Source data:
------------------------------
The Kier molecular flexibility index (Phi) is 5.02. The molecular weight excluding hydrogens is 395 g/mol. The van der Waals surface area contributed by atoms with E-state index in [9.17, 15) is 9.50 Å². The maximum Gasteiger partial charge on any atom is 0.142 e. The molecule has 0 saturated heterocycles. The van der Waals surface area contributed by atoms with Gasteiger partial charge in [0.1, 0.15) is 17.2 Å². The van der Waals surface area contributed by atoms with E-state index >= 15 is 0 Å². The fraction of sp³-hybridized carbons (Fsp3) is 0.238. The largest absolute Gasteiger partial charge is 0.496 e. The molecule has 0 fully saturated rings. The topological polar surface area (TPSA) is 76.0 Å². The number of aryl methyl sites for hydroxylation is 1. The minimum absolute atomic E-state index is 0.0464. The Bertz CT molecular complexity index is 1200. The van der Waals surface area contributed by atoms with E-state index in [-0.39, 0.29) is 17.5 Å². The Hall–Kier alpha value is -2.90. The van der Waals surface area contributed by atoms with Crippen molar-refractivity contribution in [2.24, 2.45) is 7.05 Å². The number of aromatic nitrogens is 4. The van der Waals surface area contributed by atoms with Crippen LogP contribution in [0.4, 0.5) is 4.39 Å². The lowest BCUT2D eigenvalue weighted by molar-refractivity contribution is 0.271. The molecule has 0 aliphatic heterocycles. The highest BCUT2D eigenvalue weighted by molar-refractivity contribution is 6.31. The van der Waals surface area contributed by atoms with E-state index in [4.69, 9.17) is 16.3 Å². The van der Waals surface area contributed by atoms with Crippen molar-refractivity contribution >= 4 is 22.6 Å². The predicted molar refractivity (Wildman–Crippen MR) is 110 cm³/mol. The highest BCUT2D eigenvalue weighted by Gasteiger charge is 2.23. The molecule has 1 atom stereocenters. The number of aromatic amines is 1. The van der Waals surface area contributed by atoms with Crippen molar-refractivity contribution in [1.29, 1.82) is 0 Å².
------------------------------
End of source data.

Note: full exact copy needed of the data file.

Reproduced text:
The Kier molecular flexibility index (Phi) is 5.02. The molecular weight excluding hydrogens is 395 g/mol. The van der Waals surface area contributed by atoms with E-state index in [9.17, 15) is 9.50 Å². The maximum Gasteiger partial charge on any atom is 0.142 e. The molecule has 0 saturated heterocycles. The van der Waals surface area contributed by atoms with Gasteiger partial charge in [0.1, 0.15) is 17.2 Å². The van der Waals surface area contributed by atoms with E-state index >= 15 is 0 Å². The fraction of sp³-hybridized carbons (Fsp3) is 0.238. The largest absolute Gasteiger partial charge is 0.496 e. The molecule has 0 fully saturated rings. The topological polar surface area (TPSA) is 76.0 Å². The number of aryl methyl sites for hydroxylation is 1. The minimum absolute atomic E-state index is 0.0464. The Bertz CT molecular complexity index is 1200. The van der Waals surface area contributed by atoms with E-state index in [-0.39, 0.29) is 17.5 Å². The Hall–Kier alpha value is -2.90. The van der Waals surface area contributed by atoms with Crippen molar-refractivity contribution in [2.24, 2.45) is 7.05 Å². The number of aromatic nitrogens is 4. The van der Waals surface area contributed by atoms with Crippen LogP contribution in [0.4, 0.5) is 4.39 Å². The lowest BCUT2D eigenvalue weighted by molar-refractivity contribution is 0.271. The molecule has 0 aliphatic heterocycles. The highest BCUT2D eigenvalue weighted by molar-refractivity contribution is 6.31. The van der Waals surface area contributed by atoms with E-state index in [4.69, 9.17) is 16.3 Å². The van der Waals surface area contributed by atoms with Crippen molar-refractivity contribution >= 4 is 22.6 Å². The predicted molar refractivity (Wildman–Crippen MR) is 110 cm³/mol. The highest BCUT2D eigenvalue weighted by Gasteiger charge is 2.23. The molecule has 1 atom stereocenters. The number of aromatic amines is 1. The van der Waals surface area contributed by atoms with Crippen molar-refractivity contribution in [1.29, 1.82) is 0 Å².